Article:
Registry Ruckus

by Rick Watkins

September 16, 2004

Windows XP Pro and my IBM R32 ThinkPad have been uneasy partners from the beginning. Many applications that were rock-solid under Win98-SE developed strange, unexplained twitches under XP. Twitches that IBM support was never able to explain - let alone resolve.

On the morning of Sept. 11th, memory leaks had reduced free RAM with no apps running to a mere 112 Meg (out of 512 Meg total). The 2 GHz processor had slowed to a crawl. Time to shut the machine down and start afresh.

One source of annoyance with XP was that when shutting Windows down, power was no longer automatically shut off. This problem began six months, or more, ago. Caution dictated that I wait until the disk access light quit flickering - and then wait a bit more before manually shutting power off.

Well, this fine morning, when I turned power back on, XP struggled to life with the initial screen and its blue bullets rotating through the progress bar. XP was never a fast-boot, but this was getting ridiculous. Finally the screen went blank, but rather than seeing the cursor, the screen went blue with a cryptic message which quickly disappeared from view. It said something about not being able to open (or read, or something) a file.

I was greeted with the choice of booting in one of 3 Safe Modes, or try to boot normally, or roll back to the prior good configuration. I selected the roll back option, but XP, again, failed and I was soon greeted with the same choices. I tried them all. Safe Mode spewed a long stream of device drivers being loaded, hung for a long time, then rebooted.

Along the way, I was able to make more sense of the "blue" screen message. The errant file was SystemRoot/System32/Config/SOFTWARE? or the associated .LOG file (whatever that was)? or an alternate (unnamed) file. One or more of these must be corrupted - probably due to my somewhat premature shut down of XP. But, how to get at the file?

Part of the agony of transferring my work from a prior Win98-SE ThinkPad had prompted me to use PartitionMagic 8.0 to provide 3 boot options: XP, 98-SE, or the hidden recovery partition (no recovery CD came with the machine). Booting into Win98 allowed me to use PartitionMagic to browse the XP NTFS volume. After much exploration, I found that SystemRoot was C:\Windows. There was, in fact, a file called SOFTWARE. And it was accompanied by SOFTWARE.LOG and SOFTWARE.SAV. Okay, I'd found them. Now what?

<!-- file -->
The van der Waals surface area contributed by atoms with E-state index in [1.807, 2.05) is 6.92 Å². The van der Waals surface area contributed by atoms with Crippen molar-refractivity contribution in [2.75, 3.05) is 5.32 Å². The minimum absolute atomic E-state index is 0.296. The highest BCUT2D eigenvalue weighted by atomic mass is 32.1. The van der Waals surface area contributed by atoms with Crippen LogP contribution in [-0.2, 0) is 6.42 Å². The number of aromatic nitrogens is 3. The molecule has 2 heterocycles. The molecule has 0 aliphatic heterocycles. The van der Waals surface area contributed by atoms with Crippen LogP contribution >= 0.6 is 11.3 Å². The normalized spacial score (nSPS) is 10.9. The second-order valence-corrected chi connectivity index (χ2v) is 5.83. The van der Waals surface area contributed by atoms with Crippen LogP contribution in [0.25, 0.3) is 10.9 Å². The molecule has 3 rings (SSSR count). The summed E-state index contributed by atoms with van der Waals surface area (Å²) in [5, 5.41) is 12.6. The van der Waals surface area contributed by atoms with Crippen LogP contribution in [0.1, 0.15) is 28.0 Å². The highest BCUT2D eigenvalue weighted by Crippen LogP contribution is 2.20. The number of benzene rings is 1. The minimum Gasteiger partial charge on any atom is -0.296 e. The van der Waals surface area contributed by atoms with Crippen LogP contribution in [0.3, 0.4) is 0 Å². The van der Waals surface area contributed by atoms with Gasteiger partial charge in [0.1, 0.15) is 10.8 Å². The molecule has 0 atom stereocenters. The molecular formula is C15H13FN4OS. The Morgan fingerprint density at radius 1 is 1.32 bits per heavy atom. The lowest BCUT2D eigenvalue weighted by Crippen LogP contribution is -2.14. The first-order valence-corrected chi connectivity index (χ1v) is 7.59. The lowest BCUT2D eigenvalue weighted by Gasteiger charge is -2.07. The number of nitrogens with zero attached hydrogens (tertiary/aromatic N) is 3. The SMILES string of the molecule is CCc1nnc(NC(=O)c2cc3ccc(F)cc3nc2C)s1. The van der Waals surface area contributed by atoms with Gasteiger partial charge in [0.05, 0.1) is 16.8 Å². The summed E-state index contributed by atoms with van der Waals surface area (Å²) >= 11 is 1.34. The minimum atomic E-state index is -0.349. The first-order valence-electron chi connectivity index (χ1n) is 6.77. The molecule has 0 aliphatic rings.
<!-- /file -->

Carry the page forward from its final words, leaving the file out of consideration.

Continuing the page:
Partition Magic doesn't provide a way to view the contents of files. But, you can view the date info and rename and delete files. Perhaps XP would regenerate needed files if it found them missing. I tried to boot XP after naming each file in turn. No joy. I restored the names and began searching for alternatives.

I asked PartitionMagic to provide info about the XP partition. As it scanned the partition, it presented me with several error messages. The first was #1516. Searching Help revealed that the partition was improperly dismounted. The solution suggested was to simply run CHKDSK on the volume. Unfortunately, the XP volume is in a NTFS partition and Win98 can't do anything with NTFS. But PartitionMagic can copy partitions and change them. If I could copy the XP partition and convert it to FAT32, I could run CHKDSK on it. Then convert it back to NTFS, and finally copy it back to the original partition.

Well the XP partition is 20Gig with 3Gig free. In fact, I only have 6Gig free on the entire 40Gig drive. Fearing potential data loss, I was unwilling to convert the actual partition. A quick trip to MicroCenter got me a 60Gig hard disk and a Suse Linux 9.1 that included a Live-CD, which my friend Ed suggested might be used to access the NTFS volume if all else failed. I don't have enough Internet bandwidth to download Knoppix in a reasonable time. I'm now 1 day and $200 into solving the problem.